How to be idle and blessed,
Paying attention is Mary’s form of prayer. In her poem, “Praying,” Mary Oliver describes prayer this way:
It doesn’t have to be the blue iris. It could be weeds in a vacant lot, or a few small stones. Just pay attention. Then patch a few words together – and don’t try to make them elaborate. This isn’t a contest but the doorway into thanks…
Pay attention is the first instruction. The second, “Be astonished.” Of astonishment, she says this:
…let me keep company with those say ‘look!’ and laugh in astonishment and bow their heads.
Still, what I want in my life is to be willing to be dazzled – To cast aside the weight of facts.
If you suddenly and unexpectedly feel joy, don’t hesitate. Give in to it…Don’t be afraid of its plenty. Joy is not made to be a crumb.”
And for dog lovers, she affirms this, Because of the dog’s joyfulness, our own is increased. It is no small gift, It is not the least reason why we should honor as well as love the dog of our own life, and the dog down the street, and all the dogs yet to be born. What would the word be like without music or rivers or the green and tender grass? What would this world be like without dogs?
Like Mary Oliver, our dogs astonish us!
And she writes about astonishment, When it’s all over, I want to say: all my life I was a bride, married to amazement, I was the bridegroom taking the world into my arms.
Her three instructions for living: Pay attention. Be astonished. And tell about it.
And tell about it, she did. I would like to share one of my favorite Mary Oliver poems with you this morning. A poem that has literally saved lives. You can find it on your insert. “Wild Geese.”
You do not have to be good
You do not have to walk on your knees
For a hundred miles through the desert, repenting.
You know what? You don’t have to be good. You really don’t. You can put that burden down. You can stop beating yourself up, stop punishing yourself in the hope that some ritual acts of self-inflicted repentance will transform you. You do not have to be good.
You only have to let the soft animal of your body love what it loves.
Such pure grace to be given permission to love who I love. That line alone has saved the lives of LGBTQ folks. You only have to let the soft animal of your body love what it loves.
Tell me about despair, yours, and I will tell you mine.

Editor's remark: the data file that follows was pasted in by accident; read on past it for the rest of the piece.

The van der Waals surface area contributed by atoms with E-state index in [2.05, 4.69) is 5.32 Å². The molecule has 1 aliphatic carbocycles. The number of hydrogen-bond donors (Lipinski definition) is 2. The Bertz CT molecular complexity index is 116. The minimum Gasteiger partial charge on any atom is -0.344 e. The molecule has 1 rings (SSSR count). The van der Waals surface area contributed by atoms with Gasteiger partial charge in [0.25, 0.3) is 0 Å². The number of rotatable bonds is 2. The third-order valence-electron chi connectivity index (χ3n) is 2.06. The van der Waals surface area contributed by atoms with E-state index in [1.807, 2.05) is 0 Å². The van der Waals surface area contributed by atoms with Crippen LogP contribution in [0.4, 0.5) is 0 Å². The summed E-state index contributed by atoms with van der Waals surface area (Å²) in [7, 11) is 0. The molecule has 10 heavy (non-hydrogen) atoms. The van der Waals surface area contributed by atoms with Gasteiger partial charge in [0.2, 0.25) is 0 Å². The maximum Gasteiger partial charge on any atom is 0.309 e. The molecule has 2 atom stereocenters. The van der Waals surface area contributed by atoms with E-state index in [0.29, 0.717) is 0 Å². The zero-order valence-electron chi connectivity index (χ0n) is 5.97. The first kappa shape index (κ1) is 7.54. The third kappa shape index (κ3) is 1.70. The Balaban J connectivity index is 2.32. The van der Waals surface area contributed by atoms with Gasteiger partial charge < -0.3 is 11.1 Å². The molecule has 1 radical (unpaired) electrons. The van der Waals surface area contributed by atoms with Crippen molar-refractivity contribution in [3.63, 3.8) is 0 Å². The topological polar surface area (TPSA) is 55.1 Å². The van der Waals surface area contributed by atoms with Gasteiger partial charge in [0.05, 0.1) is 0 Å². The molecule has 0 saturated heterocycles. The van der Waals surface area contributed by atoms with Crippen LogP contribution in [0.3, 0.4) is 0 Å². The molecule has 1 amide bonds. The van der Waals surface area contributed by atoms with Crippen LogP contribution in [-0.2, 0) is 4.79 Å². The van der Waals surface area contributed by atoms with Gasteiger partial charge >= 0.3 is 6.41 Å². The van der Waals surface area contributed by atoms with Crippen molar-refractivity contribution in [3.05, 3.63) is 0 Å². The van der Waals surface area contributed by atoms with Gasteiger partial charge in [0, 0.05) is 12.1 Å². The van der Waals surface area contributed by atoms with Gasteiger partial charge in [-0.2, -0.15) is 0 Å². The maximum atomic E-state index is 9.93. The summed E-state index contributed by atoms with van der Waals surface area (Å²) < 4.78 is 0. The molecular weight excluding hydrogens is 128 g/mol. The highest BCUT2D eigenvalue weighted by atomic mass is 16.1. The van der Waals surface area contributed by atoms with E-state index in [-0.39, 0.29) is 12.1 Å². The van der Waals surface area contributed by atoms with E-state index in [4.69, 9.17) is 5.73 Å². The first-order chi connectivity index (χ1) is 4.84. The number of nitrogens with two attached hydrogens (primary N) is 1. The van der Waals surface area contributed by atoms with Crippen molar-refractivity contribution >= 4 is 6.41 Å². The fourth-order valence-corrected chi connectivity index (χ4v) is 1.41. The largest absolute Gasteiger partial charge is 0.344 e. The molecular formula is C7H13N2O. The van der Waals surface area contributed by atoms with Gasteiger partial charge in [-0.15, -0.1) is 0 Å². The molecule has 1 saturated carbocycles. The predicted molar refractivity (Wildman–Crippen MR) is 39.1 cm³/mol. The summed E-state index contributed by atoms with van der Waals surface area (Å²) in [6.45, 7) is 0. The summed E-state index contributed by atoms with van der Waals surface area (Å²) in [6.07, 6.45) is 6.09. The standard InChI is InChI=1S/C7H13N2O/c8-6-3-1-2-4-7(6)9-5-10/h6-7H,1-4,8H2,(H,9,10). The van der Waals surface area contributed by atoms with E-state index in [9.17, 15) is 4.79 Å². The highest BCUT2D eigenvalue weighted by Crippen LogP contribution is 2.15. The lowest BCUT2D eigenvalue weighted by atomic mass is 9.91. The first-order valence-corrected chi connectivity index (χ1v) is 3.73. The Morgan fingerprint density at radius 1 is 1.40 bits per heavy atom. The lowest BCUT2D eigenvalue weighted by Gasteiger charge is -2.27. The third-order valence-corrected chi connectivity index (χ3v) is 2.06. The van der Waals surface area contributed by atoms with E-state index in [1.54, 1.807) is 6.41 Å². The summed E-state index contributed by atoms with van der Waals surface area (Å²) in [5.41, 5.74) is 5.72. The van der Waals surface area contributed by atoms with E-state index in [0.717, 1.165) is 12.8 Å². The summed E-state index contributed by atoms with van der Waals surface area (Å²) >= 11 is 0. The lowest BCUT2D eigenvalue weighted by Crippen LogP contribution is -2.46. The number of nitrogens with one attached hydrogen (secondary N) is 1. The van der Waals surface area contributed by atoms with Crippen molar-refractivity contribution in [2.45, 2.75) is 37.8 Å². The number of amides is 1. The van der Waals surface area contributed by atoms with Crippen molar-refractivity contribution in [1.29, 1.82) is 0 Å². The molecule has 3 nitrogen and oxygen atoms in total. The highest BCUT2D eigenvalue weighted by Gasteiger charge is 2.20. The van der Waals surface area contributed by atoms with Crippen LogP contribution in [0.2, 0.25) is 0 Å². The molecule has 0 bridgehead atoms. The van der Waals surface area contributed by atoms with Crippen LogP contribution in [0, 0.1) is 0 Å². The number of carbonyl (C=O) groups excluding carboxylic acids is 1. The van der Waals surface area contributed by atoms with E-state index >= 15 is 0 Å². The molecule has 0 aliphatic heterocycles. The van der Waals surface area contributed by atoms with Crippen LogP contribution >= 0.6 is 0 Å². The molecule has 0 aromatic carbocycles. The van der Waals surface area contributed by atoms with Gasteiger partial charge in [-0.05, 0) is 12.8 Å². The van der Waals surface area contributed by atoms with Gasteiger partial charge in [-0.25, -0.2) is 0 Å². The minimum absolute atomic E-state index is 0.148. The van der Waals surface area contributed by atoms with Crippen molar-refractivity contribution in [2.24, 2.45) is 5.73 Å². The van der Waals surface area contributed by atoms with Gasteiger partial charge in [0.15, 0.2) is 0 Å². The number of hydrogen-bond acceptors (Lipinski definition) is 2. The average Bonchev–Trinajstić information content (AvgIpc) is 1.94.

She teaches us to sit in darkness—“tell me about despair, yours, and I will tell you mine”—until it yields, not to answers but to mystery. To beauty. We may be broken again and again, but new life emerges tenderly once again.
Meanwhile the world goes on.
Meanwhile the sun and the clear pebbles of the rain
Are moving across the landscapes,
Over the prairies and the deep trees,
The mountains and the rivers.
Meanwhile the wild geese, high in the clean blue air,
Are heading home again.
Whoever you are, no matter how lonely,
The world offers itself to your imagination,
Calls to you like the wild geese, harsh and exciting –
Over and over announcing your place in the family of things,
Life continues – the sun and the rain, the mountains and the rivers. And the geese. The geese don’t have to be good. They can just be geese. Just being who they are, they belong. And that means you do, too. “You have the undeniable authority of geese vouching for your belonging, documenting your citizenship in this world, revealing that the family of all things has a place for you… Because you have that guarantee, you don’t have to earn it. You really don’t have to be good. You just have to be you. Love what you love. Love who you love. That is all that is asked” (Meredith Garman, “Poems, Prayers, and Mary Oliver).
On January 17th at the age of 83, we said goodbye to a great poet, an even greater human being, a friend, a lover, a prophet and a spiritual companion – leaving us with these words, To live in this world, you must be able to do three things: to love what is mortal; to hold it against your bones knowing your own life depends on it; and when the time comes to let it go, to let it go. Mary Oliver, we let you go, but your words of wisdom will continue to live on in our hearts. Amen.